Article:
The Impact of the COVID-19 Pandemic on the Mental Health Status of Healthcare Providers in the Primary Health Care Sector in Dubai

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Manal Taryam, Dhoha Alawadhi, Amina Al Marzouqi, Ahmad Aburayya, Ala' Albaqa'een, Alanood Alfarsi, Ibtehal Makki, Najma Rahmani, Maryam Aljasmi, Sara Mubarak, Said A. Salloum, Nader Alaali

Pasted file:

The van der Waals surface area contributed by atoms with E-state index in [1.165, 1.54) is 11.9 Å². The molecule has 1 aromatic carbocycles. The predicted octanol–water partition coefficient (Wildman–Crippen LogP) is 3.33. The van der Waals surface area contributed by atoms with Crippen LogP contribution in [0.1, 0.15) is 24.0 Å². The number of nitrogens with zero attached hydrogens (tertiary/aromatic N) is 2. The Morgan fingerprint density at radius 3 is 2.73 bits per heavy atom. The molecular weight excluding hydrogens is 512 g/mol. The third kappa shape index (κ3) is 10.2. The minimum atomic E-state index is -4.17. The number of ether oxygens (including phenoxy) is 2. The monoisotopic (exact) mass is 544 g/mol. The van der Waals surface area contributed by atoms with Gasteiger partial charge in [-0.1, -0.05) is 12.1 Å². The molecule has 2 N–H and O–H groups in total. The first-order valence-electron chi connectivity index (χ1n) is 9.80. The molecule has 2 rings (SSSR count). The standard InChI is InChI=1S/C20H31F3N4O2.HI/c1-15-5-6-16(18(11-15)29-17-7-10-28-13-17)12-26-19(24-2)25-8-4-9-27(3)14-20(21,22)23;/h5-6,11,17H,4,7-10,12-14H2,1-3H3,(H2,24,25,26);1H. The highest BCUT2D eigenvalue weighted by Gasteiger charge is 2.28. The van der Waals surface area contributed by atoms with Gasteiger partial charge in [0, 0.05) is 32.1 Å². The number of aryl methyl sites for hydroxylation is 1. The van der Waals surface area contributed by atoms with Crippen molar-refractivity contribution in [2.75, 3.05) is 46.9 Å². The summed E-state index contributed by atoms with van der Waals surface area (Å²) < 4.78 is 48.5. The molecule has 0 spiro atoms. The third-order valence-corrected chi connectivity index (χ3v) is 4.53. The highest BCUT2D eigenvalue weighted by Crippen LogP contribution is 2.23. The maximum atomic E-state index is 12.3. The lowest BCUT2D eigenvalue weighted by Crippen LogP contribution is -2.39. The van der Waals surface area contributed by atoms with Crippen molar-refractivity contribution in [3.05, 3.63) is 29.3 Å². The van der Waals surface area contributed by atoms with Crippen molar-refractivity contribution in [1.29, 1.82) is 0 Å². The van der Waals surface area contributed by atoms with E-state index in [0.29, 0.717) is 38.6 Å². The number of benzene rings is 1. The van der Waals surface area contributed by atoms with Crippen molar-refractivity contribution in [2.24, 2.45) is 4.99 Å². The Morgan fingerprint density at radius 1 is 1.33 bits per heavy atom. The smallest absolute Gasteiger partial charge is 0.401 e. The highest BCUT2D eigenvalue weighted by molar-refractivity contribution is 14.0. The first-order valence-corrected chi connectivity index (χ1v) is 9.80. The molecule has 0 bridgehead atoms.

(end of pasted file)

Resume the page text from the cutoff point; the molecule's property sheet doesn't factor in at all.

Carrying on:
The Coronavirus Disease 2019 (COVID-19) pandemic has greatly exhausted and stunned healthcare systems and healthcare workers in many ways. The World Health Organization (WHO) has called for action to address the extreme burden the COVID-19 pandemic places on healthcare professionals. According to WHO, appropriate measures would save lives and prevent significant adverse mental and physical health of healthcare workers.  This research intends to assess the levels of depression and anxiety among the healthcare providers working in the Primary Health Care Sector (PHCS) in Dubai. The study further assessed whether the depression and anxiety levels have worsened or improved during the COVID-19 pandemic's peak. Data were gathered from 12 primary healthcare centers and 4 airport clinics (Dubai International Airports) in the United Arab Emirates (UAE), particularly in Dubai. A questionnaire as the primary quantitative approach was used to gather required data via an online method using the healthcare providers’ official emails. A total of 401 questionnaires were distributed, and 349 frontline healthcare providers participated, leading an 87% response rate. In this study, a cross-tabulation of the healthcare workers' data with anxiety and depression was carried to determine the correlation between the variables. A chi-square test was used to test the correlation between the variables. The study also employed a dependent sample t-test to assess any significant difference between anxiety and depression levels during the initial outbreak and the pandemic’s peak. The study findings indicated that the COVID-19 pandemic significantly and negatively affected healthcare workers' mental status working in PHCS in Dubai at p-value (.000). It further indicated that during the COVID-19 pandemic’s peak, most of the healthcare providers (45.6%) were in the mild anxiety category, and 36.1% of them were in the moderate depression category. During the initial outbreak, the mean anxiety (5.22) was significantly lower than the mean anxiety (22.68) during the pandemic’s peak (P<.001). The results also indicated that the severity of depression developed from a normal range of depression during the initial outbreak with a mean of 1.63 to mild depression during the COVID-19 pandemic's peak with a mean of 10.63 (P<.001).This study indicated that COVID-19 has a considerable adverse effect on healthcare workers and overburdened them in many ways. The study provided the necessary information on the effect of emerging infectious diseases such as SARS-Cov2 on healthcare workers. It also highlights programs that can prevent mental and physical distress among healthcare workers.

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